WHEN four students decided to take part in the World Vision 30-Hour Famine to raise funds for children living in poverty, little did they dream that their act of kindness would be rewarded.
HELP University, a principal sponsor of the event, awarded each of them with a 30-Hour Famine scholarship that covers their university programme.
Leong Yu received a scholarship for her Bachelor of Psychology degree, Ong Kar Yan and Siow Li Teng’s scholarships cover their A-Levels Programme and Jasmine Goh’s scholarship is for the UK Law Degree Transfer Programme.
Leong and Goh are currently students at HELP University.
Leong, who has supported the 30-Hour Famine since 2009, said, “When I first started participating in the event back in my hometown of Ipoh, I never thought that I would be rewarded for it.
“It was just my way of paying it forward and helping others.
“I am so glad that HELP University together with World Vision have given me this scholarship.
“It is a great encouragement to me and will spur me to achieve my ambition of becoming a psychologist so that I can help people rebuild their lives and reach their full potential,” Leong added.
Goh was also grateful for the scholarship, adding that her dream of becoming a UK barrister was an expensive one.
“I want to work hard and become successful so that I can contribute even more to charities when I start my life as a barrister,” she said.
HELP University deputy vice chancellor Dr. Khong Kim Hoong said, “We have always recognised that education is more than just a paper chase.
“For this reason, we strongly encourage our students to be involved in activities that will broaden their vista and understanding of various socio-economic issues.”
Leong spoke of the impact the 30-Hour Famine has had on him over the years.
“The event helps you to see lives of children in other countries and understand first-hand a little of what they go through – feeling hungry, not being able to go to school and being exploited.
“Through the event, I understood that my small effort can change a child’s life,” Leong said.
Goh agreed, “It’s all about awareness. I think people know of hunger and poverty but they lack the awareness that they need to get involved to help those battling these issues.
“I don’t waste food anymore because I know how important it is, I encourage my family to visit old folks’ homes, to do good things for people in need.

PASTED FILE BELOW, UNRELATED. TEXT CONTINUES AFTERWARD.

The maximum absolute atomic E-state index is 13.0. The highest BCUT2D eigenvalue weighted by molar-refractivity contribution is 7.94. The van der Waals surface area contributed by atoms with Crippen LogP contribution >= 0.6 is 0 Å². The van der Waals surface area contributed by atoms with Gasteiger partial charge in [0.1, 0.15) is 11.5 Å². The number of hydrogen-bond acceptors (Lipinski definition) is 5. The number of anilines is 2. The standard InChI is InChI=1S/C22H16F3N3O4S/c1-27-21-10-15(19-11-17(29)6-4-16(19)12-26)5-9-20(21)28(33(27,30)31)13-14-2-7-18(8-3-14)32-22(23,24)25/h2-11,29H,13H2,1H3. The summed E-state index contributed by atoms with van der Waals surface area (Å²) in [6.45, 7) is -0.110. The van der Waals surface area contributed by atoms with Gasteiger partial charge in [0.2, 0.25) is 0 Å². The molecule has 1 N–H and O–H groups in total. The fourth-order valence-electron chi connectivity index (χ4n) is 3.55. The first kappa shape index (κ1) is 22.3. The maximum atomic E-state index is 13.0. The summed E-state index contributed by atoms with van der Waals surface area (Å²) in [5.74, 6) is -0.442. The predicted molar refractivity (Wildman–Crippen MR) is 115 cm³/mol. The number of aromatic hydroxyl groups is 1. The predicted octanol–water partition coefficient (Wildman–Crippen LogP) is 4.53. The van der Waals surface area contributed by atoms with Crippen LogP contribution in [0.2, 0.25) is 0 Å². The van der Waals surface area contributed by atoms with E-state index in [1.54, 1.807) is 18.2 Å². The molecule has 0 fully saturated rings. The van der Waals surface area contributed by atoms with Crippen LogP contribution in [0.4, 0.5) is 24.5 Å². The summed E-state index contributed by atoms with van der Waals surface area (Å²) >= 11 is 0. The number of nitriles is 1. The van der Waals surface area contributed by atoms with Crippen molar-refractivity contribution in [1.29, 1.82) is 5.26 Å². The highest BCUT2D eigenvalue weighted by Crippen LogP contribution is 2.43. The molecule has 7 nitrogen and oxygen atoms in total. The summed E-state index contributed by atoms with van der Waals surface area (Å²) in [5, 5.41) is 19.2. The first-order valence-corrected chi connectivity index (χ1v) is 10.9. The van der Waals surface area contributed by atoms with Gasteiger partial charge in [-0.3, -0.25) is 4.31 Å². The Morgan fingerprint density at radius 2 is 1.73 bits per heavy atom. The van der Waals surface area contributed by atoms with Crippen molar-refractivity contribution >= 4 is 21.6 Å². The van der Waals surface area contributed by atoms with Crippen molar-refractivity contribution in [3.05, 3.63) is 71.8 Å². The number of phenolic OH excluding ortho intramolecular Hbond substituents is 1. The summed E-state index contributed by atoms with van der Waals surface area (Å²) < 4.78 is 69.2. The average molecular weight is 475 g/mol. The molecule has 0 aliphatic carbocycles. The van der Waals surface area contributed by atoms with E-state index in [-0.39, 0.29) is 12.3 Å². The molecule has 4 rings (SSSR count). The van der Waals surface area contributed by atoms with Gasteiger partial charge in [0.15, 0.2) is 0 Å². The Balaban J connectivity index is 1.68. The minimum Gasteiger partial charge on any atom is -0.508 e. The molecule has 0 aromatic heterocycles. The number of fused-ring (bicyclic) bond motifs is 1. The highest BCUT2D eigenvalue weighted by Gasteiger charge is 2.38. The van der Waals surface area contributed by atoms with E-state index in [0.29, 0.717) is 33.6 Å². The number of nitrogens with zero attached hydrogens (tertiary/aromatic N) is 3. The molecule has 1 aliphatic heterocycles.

“I want to tell Malaysians to just contribute, because little by little all our contributions become something great.”
The World Vision 30-Hour Famine is an annual fundraising cum advocacy event aimed at raising awareness on the impact of poverty and hunger on marginalised communities particularly on children within communities.
Participants fast from solid food or give up something they love for 30 hours straight to raise funds for poverty-alleviation programmes such as the First 1,000 Days project providing essential maternal care for mothers and their children in Vietnam, Health And Nutrition Projects improving access to nutritious food and health services in India, Myanmar and Vietnam, WASH (Water, Sanitation and Hygiene) Projects for better access to clean water, good hygiene and sanitation practices and facilities in Cambodia, Indonesia, Sri Lanka and South Africa.
Besides health and sanitation, funds will also be used for education programmes for youth community advancement in Cambodia, child protection initiatives to prevent child injuries and child risk in China and Thailand, Building Task Force Capacity to ensure quality work in Vietnam and encouraging Financial Development through training in Cambodia and Mongolia.
This year, the official Famine Weekend will be on August 1 and 2, with the Famine Countdown being held on August 2 at Petaling Jaya Stadium, Selangor. World Vision Malaysia is expecting participation from over 35,000 Malaysians and hopes to raise RM2.4mil for the hungry.